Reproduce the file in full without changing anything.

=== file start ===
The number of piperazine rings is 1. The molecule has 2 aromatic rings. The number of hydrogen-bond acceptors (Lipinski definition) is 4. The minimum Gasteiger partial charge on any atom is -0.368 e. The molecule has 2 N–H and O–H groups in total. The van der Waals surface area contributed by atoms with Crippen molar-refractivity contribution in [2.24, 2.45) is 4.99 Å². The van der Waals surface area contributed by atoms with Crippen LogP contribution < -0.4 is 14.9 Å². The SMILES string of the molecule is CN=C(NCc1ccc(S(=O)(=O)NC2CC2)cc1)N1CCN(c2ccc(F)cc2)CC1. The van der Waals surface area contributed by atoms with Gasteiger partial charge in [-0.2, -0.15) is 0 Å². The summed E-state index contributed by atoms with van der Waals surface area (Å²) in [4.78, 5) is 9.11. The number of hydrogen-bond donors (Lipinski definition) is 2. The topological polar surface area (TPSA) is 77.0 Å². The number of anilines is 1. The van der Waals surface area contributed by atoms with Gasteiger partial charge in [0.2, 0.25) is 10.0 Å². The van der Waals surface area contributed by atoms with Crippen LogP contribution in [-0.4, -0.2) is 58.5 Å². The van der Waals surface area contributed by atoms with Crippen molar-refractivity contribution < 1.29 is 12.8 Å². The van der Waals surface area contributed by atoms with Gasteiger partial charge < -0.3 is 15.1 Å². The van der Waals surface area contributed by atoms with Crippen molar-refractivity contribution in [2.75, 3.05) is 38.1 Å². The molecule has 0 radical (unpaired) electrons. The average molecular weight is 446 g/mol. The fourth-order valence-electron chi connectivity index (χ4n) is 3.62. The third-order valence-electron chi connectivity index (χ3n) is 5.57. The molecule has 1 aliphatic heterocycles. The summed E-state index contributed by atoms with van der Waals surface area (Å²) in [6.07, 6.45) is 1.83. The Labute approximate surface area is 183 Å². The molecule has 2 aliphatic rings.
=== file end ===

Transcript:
The number of piperazine rings is 1. The molecule has 2 aromatic rings. The number of hydrogen-bond acceptors (Lipinski definition) is 4. The minimum Gasteiger partial charge on any atom is -0.368 e. The molecule has 2 N–H and O–H groups in total. The van der Waals surface area contributed by atoms with Crippen molar-refractivity contribution in [2.24, 2.45) is 4.99 Å². The van der Waals surface area contributed by atoms with Crippen LogP contribution < -0.4 is 14.9 Å². The SMILES string of the molecule is CN=C(NCc1ccc(S(=O)(=O)NC2CC2)cc1)N1CCN(c2ccc(F)cc2)CC1. The van der Waals surface area contributed by atoms with Gasteiger partial charge in [-0.2, -0.15) is 0 Å². The summed E-state index contributed by atoms with van der Waals surface area (Å²) in [4.78, 5) is 9.11. The number of hydrogen-bond donors (Lipinski definition) is 2. The topological polar surface area (TPSA) is 77.0 Å². The number of anilines is 1. The van der Waals surface area contributed by atoms with Gasteiger partial charge in [0.2, 0.25) is 10.0 Å². The van der Waals surface area contributed by atoms with Crippen LogP contribution in [-0.4, -0.2) is 58.5 Å². The van der Waals surface area contributed by atoms with Crippen molar-refractivity contribution < 1.29 is 12.8 Å². The van der Waals surface area contributed by atoms with Gasteiger partial charge < -0.3 is 15.1 Å². The van der Waals surface area contributed by atoms with Crippen molar-refractivity contribution in [2.75, 3.05) is 38.1 Å². The molecule has 0 radical (unpaired) electrons. The average molecular weight is 446 g/mol. The fourth-order valence-electron chi connectivity index (χ4n) is 3.62. The third-order valence-electron chi connectivity index (χ3n) is 5.57. The molecule has 1 aliphatic heterocycles. The summed E-state index contributed by atoms with van der Waals surface area (Å²) in [6.07, 6.45) is 1.83. The Labute approximate surface area is 183 Å². The molecule has 2 aliphatic rings.